An Unaware Cosmos
An Unaware Cosmos — modular cycle for mixed chamber ensembles
various mixed chamber ensembles.
• Unweaving a Rainbow, for viola (or violin) and piano
• Transient Dominion, for trumpet, bass trombone, piano, and percussion (tom-toms, cymbals, tam-tam)
• The Indelible Stamp of Our Lowly Origin, for four contrabasses
• Blind Watchmaker, for contrabassoon and 2 percussion (4 woodblocks, 4 log drums)
• Celestial Teapot, for percussion (vibraphone, crotales, tam-tams) and piano
• La Contagion sacrée, for trumpet, horn, trombone, and percussion (optional, one player: afuche, sand blocks, or rattle)
• The Illusion of Permanence, for violin and violoncello
• Shadows on the Horizon, for string quartet
• Die Tyrannei der Mehrheit, for low brass (four parts, up to four players per part, drawn from bass trumpets, euphoniums, tubas) and percussion (2 to 4 players: chimes, tam-tams; gongs, bell plates, and almglocken, ad libitum)
• Pascal's Fallacy, for saxophone quartet (SATB, ATTB, AAAA)
• A Fleeting Symmetry, for guitar, harp, and harpsichord
• Glorious Accidents, for 4 woodwinds (double-reeds and/or saxophones)
• On the Perimeter of Ignorance, for piccolo, celesta, and flexatone
• A Splendid Torch, for solo piccolo trumpet
• Que sçay-je?, for solo Eb clarinet
• A Delicate Geometry, for voice (countertenor or mezzo-soprano), electric guitar, and accordion (or harmonium or positive organ)
• ...e pur si muove, for solo violin
• La vanité des superstitions, for alto flute, English horn, bass clarinet, horn, and bassoon
A celebration of humankind’s quest for knowledge through skepticism and critical inquiry, and to those freethinkers who have devoted their lives to such noble pursuits.
• The individual modules in this cycle are mutable, allowing for the resulting music to be fragmented, dislocated, suspended, disrupted, and penetrated in often unpredictable ways, and exploring a variety of relationships—timbral, spatial, conceptual, structural—both within and between modules.
• At least three modules must be included in any performance of An Unaware Cosmos
• This work is supported in part by a faculty fellowship from the University of North Texas Institute for the Advancement of the Arts.
• 28 November 2017, University of North Texas (Denton, TX); realization with five modules: Que sçay-je?, Celestial Teapot, On the Perimeter of Ignorance, Blind Watchmaker, The Illusion of Permanence.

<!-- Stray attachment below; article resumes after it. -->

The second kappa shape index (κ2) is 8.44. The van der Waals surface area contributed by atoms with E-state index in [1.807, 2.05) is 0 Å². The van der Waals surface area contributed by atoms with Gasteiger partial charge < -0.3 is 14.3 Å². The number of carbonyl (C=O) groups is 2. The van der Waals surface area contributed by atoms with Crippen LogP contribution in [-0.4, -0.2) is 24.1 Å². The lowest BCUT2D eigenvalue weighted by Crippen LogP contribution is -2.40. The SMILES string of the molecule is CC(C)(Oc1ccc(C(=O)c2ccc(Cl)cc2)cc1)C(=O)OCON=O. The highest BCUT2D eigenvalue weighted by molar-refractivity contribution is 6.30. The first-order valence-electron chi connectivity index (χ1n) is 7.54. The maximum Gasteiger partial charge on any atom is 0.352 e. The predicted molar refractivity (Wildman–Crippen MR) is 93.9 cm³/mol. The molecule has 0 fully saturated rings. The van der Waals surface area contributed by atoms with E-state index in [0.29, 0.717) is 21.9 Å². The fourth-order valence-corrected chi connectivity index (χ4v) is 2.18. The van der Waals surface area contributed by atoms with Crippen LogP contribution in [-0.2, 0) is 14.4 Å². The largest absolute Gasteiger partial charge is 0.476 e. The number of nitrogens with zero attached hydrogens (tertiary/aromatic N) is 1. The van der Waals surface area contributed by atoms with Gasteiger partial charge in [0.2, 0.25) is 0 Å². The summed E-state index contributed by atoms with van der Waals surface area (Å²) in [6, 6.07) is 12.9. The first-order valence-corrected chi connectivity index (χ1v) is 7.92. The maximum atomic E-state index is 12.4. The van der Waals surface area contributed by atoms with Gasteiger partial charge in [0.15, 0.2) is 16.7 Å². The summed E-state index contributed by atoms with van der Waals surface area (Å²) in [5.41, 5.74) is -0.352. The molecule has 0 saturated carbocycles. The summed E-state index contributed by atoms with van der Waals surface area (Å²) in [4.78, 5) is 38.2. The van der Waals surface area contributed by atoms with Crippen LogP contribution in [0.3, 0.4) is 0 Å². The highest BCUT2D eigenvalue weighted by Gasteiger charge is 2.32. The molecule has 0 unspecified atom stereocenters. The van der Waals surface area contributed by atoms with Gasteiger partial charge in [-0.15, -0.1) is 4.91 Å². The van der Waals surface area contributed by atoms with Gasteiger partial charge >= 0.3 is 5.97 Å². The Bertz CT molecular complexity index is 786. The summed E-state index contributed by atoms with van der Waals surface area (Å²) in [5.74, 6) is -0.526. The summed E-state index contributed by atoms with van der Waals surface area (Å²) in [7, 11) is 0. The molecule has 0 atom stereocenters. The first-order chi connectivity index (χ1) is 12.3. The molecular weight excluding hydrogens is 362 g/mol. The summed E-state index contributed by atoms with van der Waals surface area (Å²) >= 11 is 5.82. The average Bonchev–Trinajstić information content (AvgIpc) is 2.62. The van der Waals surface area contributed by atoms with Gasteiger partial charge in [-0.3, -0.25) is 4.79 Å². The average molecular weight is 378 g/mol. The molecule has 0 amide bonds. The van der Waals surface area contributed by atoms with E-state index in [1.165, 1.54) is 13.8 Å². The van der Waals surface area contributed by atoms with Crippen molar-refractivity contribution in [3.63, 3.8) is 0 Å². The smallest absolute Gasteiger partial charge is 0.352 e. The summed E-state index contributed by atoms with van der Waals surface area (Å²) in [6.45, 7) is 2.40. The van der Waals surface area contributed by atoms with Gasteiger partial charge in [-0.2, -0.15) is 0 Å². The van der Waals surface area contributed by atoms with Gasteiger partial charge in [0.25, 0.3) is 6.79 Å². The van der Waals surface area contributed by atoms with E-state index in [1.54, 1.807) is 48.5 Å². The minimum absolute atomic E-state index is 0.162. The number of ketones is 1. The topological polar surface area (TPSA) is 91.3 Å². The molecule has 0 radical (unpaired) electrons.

Joseph Klein, JAMU student ensembles:
• 21 October 2015, Janáček Academy of Music and Performing Arts (Brno, Czech Republic); realization with eight modules: Transient Dominion, Unweaving a Rainbow, The Indelible Stamp of Our Lowly Origin, Celestial Teapot, La contagion sacrée, Blind Watchmaker, The Illusion of Permanence, Shadows on the Horizon.
Joseph Klein, UNT faculty and student ensembles:
• 18 March 2014, University of North Texas (Denton, TX); realization with three modules: Transient Dominion, Unweaving a Rainbow, The Indelible Stamp of Our Lowly Origin [premiere].
The history of art, music, and literature through the ages is rife with works rooted in their respective cultural mythologies; in contrast, the influence of science and mathematics on the arts has been primarily theoretical in nature (e.g., the overtone series and musical temperament, the golden ratio in ancient Greek architecture, tessellations in Moorish tile work, or the introduction of perspective in Renaissance painting). Only during the past half-century or so have such paradigms—as manifestations of objective reality—served as a basis for artistic expression.
While my own work has regularly drawn upon models and metaphors from mathematics and the sciences as an expression of the natural world, I have become increasingly compelled in recent years—in part as a response to the preponderance of works that extol the pervasive mythologies of our present culture—to create a work that pays homage to those freethinkers who have devoted their lives to the pursuit of truth, many of whom suffered persecution and punishment by the authorities of their respective eras. In that spirit, An Unaware Cosmos was conceived as a celebration of humankind’s quest for knowledge through empiricism and critical inquiry, as well as a rebuke of the tribalism, superstition, and sophistry that continue to characterize much of our society well into the 21st century. Concepts relating to cosmology, evolutionary biology, and genetics—as well as aspects of materialism, existentialism, humanism, and other nontheistic philosophies—have informed this modular work for mixed chamber ensembles.
The entire cycle comprises sixteen individual modules for various combinations of instruments; the mutable arrangement of which is intended to explore a variety of relationships—timbral, spatial, conceptual, structural—both within and between modules. In performance, music from these distinct modules is fragmented, dislocated, suspended, disrupted, and penetrated, often in unpredictable ways. This approach to form suggests an Eternalist temporal model, whereby all possible events theoretically exist, while our ability to experience them is restricted to the present moment; thus any given realization of An Unaware Cosmos is simply one of a potentially limitless number of ways the work may unfold. Applying this concept to the listening experience challenges our teleological assumptions regarding musical form, which are themselves the result of centuries-old cultural biases.
An Unaware Cosmos was supported in part by a fellowship from the Institute for the Advancement of the Arts at the University of North Texas.